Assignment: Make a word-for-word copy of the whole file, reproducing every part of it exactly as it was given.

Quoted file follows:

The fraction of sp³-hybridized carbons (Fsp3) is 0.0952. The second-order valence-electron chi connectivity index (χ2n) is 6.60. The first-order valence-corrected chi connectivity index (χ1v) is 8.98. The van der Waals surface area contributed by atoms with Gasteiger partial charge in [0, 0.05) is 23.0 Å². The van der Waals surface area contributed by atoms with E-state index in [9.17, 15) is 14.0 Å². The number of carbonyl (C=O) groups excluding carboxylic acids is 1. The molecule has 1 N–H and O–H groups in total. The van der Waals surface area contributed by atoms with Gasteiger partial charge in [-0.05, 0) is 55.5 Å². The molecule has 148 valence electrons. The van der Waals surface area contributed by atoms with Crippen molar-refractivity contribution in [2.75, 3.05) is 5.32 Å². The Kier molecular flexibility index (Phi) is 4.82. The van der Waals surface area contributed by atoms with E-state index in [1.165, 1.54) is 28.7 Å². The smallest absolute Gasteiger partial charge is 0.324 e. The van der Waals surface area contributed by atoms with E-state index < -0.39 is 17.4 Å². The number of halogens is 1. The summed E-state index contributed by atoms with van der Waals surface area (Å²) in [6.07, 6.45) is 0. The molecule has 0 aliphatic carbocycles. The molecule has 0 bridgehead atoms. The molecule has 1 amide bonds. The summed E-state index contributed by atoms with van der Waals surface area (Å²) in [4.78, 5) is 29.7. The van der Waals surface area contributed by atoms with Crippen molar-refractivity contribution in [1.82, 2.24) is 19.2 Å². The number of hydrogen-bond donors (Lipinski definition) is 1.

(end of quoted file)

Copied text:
The fraction of sp³-hybridized carbons (Fsp3) is 0.0952. The second-order valence-electron chi connectivity index (χ2n) is 6.60. The first-order valence-corrected chi connectivity index (χ1v) is 8.98. The van der Waals surface area contributed by atoms with Gasteiger partial charge in [0, 0.05) is 23.0 Å². The van der Waals surface area contributed by atoms with E-state index in [9.17, 15) is 14.0 Å². The number of carbonyl (C=O) groups excluding carboxylic acids is 1. The molecule has 1 N–H and O–H groups in total. The van der Waals surface area contributed by atoms with Gasteiger partial charge in [-0.05, 0) is 55.5 Å². The molecule has 148 valence electrons. The van der Waals surface area contributed by atoms with Crippen molar-refractivity contribution in [2.75, 3.05) is 5.32 Å². The Kier molecular flexibility index (Phi) is 4.82. The van der Waals surface area contributed by atoms with E-state index in [1.165, 1.54) is 28.7 Å². The smallest absolute Gasteiger partial charge is 0.324 e. The van der Waals surface area contributed by atoms with E-state index < -0.39 is 17.4 Å². The number of halogens is 1. The summed E-state index contributed by atoms with van der Waals surface area (Å²) in [6.07, 6.45) is 0. The molecule has 0 aliphatic carbocycles. The molecule has 0 bridgehead atoms. The molecule has 1 amide bonds. The summed E-state index contributed by atoms with van der Waals surface area (Å²) in [4.78, 5) is 29.7. The van der Waals surface area contributed by atoms with Crippen molar-refractivity contribution in [1.82, 2.24) is 19.2 Å². The number of hydrogen-bond donors (Lipinski definition) is 1.